Eddie Lauth, partner in Governor's Harbour Resort & Marina and the CEO of Shaner Capital, said the underground utilities are "well advanced" and crews have moved on to the third hotel cottage.
"In the next 12 months we hope to have 16 of these cottages on the seafront with the commercial area completed. We are definitely on schedule," he said. "The other 23 cottages will come online over the course of another 24 months or so following that."
Shaner Bahamas, a company founded by Lance T. Shaner, entered into a partnership with Governor's Harbour Resort & Marina to build and finance the property. Shaner Bahamas is an off-shoot of the Shaner Hotel Group, a corporation with more than 24 owned or managed properties and thousands of employees.
French Leave has already created dozens of construction jobs as local crews work to complete the resort.
Lauth told Guardian Business that the commercial area includes a bar and grill, pool, events lawn, fitness center, reception, gift shop, fire pit area and wedding pavilion. Developers have a beach pub lined up as well. Between the commercial zone and the 16 cottages, he said 30 full-time jobs is likely a "conservative" number".
The cottages, he explained, are built in a traditional Bahamian style with cedar roofs and hurricane resistant glass.
"Shaner has been really committed to doing the project the right way. He is interested in finding materials that will make the test of time," according to Lauth.
The French Leave executive revealed that the business model is continuously evolving. He said that developers are interested in putting some of the cottages up sale, effectively turning the development into a hotel and second-home hybrid.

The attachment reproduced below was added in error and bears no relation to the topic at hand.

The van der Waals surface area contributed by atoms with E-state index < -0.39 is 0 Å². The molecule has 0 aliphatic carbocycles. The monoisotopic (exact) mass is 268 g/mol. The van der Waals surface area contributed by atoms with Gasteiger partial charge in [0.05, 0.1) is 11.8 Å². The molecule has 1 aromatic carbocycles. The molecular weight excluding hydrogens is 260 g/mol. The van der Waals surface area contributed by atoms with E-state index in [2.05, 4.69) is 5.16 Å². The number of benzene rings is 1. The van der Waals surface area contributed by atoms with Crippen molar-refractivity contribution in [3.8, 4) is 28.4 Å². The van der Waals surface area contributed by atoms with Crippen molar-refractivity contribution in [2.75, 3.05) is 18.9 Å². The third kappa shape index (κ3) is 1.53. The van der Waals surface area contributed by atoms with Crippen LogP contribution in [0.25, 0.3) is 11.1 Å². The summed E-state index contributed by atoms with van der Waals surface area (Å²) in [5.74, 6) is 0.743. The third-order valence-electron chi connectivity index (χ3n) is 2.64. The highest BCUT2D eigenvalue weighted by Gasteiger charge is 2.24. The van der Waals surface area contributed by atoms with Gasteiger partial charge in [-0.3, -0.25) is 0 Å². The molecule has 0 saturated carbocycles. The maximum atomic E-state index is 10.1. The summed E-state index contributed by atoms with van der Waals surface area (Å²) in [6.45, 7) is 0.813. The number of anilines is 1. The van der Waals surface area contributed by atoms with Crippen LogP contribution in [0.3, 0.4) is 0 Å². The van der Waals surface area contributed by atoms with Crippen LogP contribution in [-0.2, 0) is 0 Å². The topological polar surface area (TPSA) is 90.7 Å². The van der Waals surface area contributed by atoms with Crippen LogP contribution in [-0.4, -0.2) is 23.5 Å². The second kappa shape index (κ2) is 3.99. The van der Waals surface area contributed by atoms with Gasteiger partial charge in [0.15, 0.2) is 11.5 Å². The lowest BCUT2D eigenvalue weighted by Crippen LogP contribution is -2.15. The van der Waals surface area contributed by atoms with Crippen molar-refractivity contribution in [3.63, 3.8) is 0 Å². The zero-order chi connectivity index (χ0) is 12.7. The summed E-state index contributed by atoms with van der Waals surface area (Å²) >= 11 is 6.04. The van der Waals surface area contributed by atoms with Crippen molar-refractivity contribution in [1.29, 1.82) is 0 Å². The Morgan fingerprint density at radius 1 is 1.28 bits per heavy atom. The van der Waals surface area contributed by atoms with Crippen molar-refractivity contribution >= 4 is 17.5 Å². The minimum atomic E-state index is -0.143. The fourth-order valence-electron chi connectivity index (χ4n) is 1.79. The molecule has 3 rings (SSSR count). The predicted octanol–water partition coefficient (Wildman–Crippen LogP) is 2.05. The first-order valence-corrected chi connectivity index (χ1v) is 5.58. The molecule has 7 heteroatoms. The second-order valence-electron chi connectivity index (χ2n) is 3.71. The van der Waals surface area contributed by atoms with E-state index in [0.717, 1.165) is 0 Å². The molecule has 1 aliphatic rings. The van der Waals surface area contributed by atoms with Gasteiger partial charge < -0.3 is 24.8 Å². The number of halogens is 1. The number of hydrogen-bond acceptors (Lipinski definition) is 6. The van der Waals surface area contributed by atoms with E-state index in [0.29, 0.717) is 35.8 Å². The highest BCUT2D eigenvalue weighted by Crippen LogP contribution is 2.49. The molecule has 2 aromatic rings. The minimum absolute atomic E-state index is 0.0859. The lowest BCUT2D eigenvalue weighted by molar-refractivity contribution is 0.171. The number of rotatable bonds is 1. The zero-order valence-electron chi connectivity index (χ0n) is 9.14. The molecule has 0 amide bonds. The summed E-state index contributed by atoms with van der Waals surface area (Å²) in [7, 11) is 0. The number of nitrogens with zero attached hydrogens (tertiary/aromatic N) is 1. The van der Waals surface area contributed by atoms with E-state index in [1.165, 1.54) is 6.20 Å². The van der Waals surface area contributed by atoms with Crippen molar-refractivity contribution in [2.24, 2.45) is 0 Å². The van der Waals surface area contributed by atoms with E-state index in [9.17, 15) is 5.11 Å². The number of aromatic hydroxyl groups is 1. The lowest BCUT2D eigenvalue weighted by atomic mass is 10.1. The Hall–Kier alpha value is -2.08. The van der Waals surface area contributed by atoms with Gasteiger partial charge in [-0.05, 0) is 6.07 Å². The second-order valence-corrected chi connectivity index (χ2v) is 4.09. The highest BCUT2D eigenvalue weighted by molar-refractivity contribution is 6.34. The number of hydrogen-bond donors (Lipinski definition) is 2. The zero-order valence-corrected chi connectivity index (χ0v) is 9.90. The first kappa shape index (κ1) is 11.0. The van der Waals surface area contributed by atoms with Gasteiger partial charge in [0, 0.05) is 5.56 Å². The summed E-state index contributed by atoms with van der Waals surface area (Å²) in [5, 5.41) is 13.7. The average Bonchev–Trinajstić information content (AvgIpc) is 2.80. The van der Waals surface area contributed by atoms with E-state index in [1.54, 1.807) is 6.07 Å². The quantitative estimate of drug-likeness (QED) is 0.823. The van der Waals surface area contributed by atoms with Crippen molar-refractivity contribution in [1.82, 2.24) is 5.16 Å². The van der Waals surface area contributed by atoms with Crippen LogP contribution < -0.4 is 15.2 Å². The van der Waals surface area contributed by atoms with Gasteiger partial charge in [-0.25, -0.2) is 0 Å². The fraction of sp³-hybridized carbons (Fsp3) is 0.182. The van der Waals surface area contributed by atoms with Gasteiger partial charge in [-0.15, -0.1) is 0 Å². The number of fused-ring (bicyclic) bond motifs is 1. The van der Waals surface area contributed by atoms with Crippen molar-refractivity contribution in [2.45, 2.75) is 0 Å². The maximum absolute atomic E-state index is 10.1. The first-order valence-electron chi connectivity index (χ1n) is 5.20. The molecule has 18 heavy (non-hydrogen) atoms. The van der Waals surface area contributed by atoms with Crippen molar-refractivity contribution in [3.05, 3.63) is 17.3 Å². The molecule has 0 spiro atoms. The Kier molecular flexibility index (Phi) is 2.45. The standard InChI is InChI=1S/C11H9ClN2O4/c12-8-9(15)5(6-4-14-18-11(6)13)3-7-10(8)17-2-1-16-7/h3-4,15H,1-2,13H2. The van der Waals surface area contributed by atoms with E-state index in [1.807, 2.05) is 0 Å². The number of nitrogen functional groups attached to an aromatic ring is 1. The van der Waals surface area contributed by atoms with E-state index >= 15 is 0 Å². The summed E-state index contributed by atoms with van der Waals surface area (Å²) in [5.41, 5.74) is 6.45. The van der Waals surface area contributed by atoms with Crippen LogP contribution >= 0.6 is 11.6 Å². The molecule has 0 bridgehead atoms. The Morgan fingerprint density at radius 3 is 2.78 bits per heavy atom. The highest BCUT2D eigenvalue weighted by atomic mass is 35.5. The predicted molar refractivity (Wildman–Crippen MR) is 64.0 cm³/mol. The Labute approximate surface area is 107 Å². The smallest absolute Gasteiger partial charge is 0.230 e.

He pointed out that Shaner Bahamas has access to some 270 acres. Investors have considered French Leave as potentially just the beginning of a much larger community, not unlike Schooner Bay on Abaco.
Second-home owners at French Leave would give rise to further expansion to the commercial area.
That said, Lauth was quick to note that developers are keen to get through the first six acres before making any decisions.
Formerly the site of Club Med, the property was purchased in 2004, with further land acquired from the Frank Lloyd Trust.
With a soft opening in its sights, Lauth insisted that airlift is not a concern for the new destination. The reason Eleuthera is special, he said, is the island represents the road less travelled.
For those that want to get to French Leave, there are plenty of flights available.
"It's real not that hard to get here. You can easily fly into Nassau and there are several daily flights to Eleuthera. We are wary of the mass market," he told Guardian Business. "Be careful what you wish for."
Lauth added that the small boutique hotel concept is the clear winning concept on the Family Islands, a formula more and more developers are looking to mimic.
French Leave is the second resort on Eleuthera injecting new life into the island in recent times.
Earlier this month, the $30 million Cove Eleuthera officially opened its doors and became one of the largest employers in the Family Islands.